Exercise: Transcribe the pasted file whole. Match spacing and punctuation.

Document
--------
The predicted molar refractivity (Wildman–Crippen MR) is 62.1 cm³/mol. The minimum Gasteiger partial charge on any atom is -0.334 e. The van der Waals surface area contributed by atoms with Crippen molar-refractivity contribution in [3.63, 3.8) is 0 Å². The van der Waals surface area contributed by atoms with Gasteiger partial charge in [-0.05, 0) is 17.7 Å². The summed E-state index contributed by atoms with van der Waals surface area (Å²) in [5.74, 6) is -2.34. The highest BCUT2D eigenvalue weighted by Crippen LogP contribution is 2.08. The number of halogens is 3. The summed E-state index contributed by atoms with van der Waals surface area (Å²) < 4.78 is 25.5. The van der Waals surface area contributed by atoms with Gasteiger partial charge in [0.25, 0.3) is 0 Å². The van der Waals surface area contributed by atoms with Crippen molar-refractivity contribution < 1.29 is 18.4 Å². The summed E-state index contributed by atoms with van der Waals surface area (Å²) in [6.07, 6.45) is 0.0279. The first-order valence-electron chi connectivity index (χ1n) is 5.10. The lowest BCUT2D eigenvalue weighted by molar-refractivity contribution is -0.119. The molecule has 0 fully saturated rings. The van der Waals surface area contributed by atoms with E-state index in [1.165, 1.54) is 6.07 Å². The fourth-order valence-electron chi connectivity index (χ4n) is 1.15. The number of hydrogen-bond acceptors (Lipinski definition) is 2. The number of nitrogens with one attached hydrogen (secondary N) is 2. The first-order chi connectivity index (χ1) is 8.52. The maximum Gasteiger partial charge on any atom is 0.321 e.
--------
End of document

The predicted molar refractivity (Wildman–Crippen MR) is 62.1 cm³/mol. The minimum Gasteiger partial charge on any atom is -0.334 e. The van der Waals surface area contributed by atoms with Crippen molar-refractivity contribution in [3.63, 3.8) is 0 Å². The van der Waals surface area contributed by atoms with Gasteiger partial charge in [-0.05, 0) is 17.7 Å². The summed E-state index contributed by atoms with van der Waals surface area (Å²) in [5.74, 6) is -2.34. The highest BCUT2D eigenvalue weighted by Crippen LogP contribution is 2.08. The number of halogens is 3. The summed E-state index contributed by atoms with van der Waals surface area (Å²) < 4.78 is 25.5. The van der Waals surface area contributed by atoms with Gasteiger partial charge in [0.25, 0.3) is 0 Å². The van der Waals surface area contributed by atoms with Crippen molar-refractivity contribution < 1.29 is 18.4 Å². The summed E-state index contributed by atoms with van der Waals surface area (Å²) in [6.07, 6.45) is 0.0279. The first-order valence-electron chi connectivity index (χ1n) is 5.10. The lowest BCUT2D eigenvalue weighted by molar-refractivity contribution is -0.119. The molecule has 0 fully saturated rings. The van der Waals surface area contributed by atoms with E-state index in [1.165, 1.54) is 6.07 Å². The fourth-order valence-electron chi connectivity index (χ4n) is 1.15. The number of hydrogen-bond acceptors (Lipinski definition) is 2. The number of nitrogens with one attached hydrogen (secondary N) is 2. The first-order chi connectivity index (χ1) is 8.52. The maximum Gasteiger partial charge on any atom is 0.321 e.